Trump sure does sound like he’d be “a patsy” for Putin to manipulate, said The Wall Street Journal in an editorial. But despite her ample foreign policy experience, Clinton isn’t much of an alternative. As secretary of state, she presided over “the global disorder” that broke out on Obama’s watch. She “favored intervention in Libya, but then she abandoned the country to chaos.” Clinton also compromised national security by exposing classified information to hackers through her private email server. Trump may be unpredictable and inconsistent, said Publius Decius Mus in the Claremont Review of Books, but at least he has shown the right instincts against “trade giveaways and endless, pointless, winless war.” A Hillary presidency, by contrast, will be “pedal to the metal” on Obama’s entire far-left agenda. For conservatives, “2016 is the Flight 93 election: Charge the cockpit or you die.” You may die anyway—but with Trump, at least you can “take your chances.”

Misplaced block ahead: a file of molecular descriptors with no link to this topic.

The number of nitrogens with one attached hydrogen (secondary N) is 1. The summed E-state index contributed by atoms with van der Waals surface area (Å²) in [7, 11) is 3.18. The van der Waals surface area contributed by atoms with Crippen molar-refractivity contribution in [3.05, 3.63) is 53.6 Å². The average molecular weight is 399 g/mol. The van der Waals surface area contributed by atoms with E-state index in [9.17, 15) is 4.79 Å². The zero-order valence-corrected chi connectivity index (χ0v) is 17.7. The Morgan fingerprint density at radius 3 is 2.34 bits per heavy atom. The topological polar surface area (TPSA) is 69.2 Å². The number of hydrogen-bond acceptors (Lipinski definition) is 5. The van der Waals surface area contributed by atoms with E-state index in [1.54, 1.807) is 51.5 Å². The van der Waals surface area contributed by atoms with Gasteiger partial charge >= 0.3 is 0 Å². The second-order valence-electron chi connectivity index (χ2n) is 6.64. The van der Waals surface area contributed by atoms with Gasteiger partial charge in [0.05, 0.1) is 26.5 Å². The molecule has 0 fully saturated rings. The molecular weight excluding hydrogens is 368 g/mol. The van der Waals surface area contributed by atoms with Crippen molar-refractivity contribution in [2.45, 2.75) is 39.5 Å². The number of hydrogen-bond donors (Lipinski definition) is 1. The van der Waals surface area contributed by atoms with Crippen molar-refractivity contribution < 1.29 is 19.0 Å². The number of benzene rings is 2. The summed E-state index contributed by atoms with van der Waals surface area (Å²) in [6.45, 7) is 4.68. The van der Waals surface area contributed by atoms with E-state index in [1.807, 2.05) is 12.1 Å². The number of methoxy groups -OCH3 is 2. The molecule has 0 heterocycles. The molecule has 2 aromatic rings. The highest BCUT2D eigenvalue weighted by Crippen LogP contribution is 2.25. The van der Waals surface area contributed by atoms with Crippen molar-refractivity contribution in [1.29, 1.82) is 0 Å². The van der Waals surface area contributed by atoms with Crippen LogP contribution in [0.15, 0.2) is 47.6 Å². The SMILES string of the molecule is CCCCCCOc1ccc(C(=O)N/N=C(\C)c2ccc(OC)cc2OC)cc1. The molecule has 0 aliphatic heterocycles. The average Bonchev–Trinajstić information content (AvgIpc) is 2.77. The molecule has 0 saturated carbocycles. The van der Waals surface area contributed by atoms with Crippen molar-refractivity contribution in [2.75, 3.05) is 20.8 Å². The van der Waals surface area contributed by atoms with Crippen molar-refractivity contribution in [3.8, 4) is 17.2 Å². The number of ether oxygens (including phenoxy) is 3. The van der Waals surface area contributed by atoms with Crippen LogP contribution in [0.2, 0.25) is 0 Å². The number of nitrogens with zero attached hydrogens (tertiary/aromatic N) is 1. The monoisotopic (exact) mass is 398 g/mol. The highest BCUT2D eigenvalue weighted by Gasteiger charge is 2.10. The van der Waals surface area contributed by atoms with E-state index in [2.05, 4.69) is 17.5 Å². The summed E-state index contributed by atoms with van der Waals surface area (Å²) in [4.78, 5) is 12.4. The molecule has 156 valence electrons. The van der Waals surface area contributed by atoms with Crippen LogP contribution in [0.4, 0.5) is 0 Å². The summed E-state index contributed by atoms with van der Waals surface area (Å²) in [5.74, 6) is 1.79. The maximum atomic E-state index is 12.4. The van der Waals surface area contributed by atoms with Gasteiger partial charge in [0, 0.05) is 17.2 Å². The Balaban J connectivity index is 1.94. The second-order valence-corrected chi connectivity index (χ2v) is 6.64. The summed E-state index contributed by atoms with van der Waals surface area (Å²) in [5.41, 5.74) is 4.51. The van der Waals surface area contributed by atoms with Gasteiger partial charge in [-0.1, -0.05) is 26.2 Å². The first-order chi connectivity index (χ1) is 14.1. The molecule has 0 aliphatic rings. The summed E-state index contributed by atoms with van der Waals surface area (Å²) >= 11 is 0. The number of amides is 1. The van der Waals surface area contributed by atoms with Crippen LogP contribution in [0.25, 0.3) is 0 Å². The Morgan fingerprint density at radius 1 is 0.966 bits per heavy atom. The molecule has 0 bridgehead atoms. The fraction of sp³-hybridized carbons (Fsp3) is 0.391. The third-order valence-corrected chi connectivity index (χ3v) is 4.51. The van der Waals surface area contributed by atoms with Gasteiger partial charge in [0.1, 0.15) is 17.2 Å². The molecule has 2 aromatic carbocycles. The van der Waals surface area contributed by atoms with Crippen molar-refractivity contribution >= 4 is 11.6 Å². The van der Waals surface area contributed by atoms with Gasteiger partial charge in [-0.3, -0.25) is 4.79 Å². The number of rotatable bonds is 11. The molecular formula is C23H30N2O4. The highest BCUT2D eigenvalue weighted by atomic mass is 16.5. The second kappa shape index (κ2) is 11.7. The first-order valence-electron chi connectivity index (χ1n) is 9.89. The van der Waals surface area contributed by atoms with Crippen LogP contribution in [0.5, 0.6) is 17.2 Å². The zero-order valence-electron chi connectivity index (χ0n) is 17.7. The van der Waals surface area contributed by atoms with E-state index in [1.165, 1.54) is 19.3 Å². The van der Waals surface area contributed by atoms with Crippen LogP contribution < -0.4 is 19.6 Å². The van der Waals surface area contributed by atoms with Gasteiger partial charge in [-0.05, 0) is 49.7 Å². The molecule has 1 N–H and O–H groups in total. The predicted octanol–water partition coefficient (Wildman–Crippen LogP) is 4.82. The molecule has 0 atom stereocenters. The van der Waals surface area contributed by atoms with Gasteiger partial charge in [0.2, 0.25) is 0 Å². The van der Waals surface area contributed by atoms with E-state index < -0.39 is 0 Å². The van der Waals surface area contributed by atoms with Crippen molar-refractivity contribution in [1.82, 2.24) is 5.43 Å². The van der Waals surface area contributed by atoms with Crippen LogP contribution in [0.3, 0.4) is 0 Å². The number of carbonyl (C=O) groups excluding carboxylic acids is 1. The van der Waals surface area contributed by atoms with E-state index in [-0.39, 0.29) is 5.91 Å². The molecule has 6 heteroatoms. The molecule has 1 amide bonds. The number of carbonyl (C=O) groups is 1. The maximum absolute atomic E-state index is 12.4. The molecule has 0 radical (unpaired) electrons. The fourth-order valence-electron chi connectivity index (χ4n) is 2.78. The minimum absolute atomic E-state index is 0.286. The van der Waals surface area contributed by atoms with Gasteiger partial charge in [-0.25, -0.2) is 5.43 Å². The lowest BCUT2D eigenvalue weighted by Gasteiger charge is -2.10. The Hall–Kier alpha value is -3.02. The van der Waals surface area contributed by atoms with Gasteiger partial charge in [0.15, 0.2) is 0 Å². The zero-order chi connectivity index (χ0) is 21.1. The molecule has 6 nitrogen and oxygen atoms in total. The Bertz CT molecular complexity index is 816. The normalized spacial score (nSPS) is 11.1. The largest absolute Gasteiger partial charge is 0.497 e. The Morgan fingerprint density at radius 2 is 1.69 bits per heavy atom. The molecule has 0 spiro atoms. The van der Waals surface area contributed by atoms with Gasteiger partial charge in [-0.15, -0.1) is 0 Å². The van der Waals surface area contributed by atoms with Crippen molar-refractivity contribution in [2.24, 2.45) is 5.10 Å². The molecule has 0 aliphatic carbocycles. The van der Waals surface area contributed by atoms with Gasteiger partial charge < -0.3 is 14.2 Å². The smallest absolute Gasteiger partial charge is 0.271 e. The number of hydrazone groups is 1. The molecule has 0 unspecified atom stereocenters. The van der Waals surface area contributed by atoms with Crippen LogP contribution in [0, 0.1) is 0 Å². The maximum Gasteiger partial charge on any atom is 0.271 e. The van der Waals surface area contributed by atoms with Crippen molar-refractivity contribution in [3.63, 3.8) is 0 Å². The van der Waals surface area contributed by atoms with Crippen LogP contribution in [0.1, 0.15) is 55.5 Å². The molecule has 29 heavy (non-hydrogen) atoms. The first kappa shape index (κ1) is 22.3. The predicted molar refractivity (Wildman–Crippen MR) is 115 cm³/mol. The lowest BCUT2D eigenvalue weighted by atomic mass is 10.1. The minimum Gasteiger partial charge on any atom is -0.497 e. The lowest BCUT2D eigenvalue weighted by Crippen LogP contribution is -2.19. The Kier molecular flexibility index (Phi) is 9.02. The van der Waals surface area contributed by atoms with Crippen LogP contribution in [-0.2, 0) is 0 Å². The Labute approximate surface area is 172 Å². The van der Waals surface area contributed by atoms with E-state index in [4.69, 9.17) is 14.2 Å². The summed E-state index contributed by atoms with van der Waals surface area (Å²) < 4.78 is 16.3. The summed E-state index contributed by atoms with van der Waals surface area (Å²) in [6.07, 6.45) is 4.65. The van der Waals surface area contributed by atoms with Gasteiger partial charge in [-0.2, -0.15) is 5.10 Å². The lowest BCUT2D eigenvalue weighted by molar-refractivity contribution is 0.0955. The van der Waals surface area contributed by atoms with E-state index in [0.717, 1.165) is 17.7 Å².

Hillary is “an ethical wreck,” said Peter Wehner in RealClear Politics.com, but electing Trump would pose “a genuine threat to the well-being of America.” Throughout this campaign, “he has shown himself to be erratic, inconsistent, unstable, unprincipled, vindictive, and narcissistic.” This is a man who mocks disabled reporters and the mother of a fallen U.S. soldier, admires foreign dictators like Putin and Kim Jong Un, and slanders our country as weak and pathetic. If elected, his isolationism, hostility to free trade, and white-identity nativism would “fundamentally redefine the Republican Party in ways that are antithetical to conservatism.”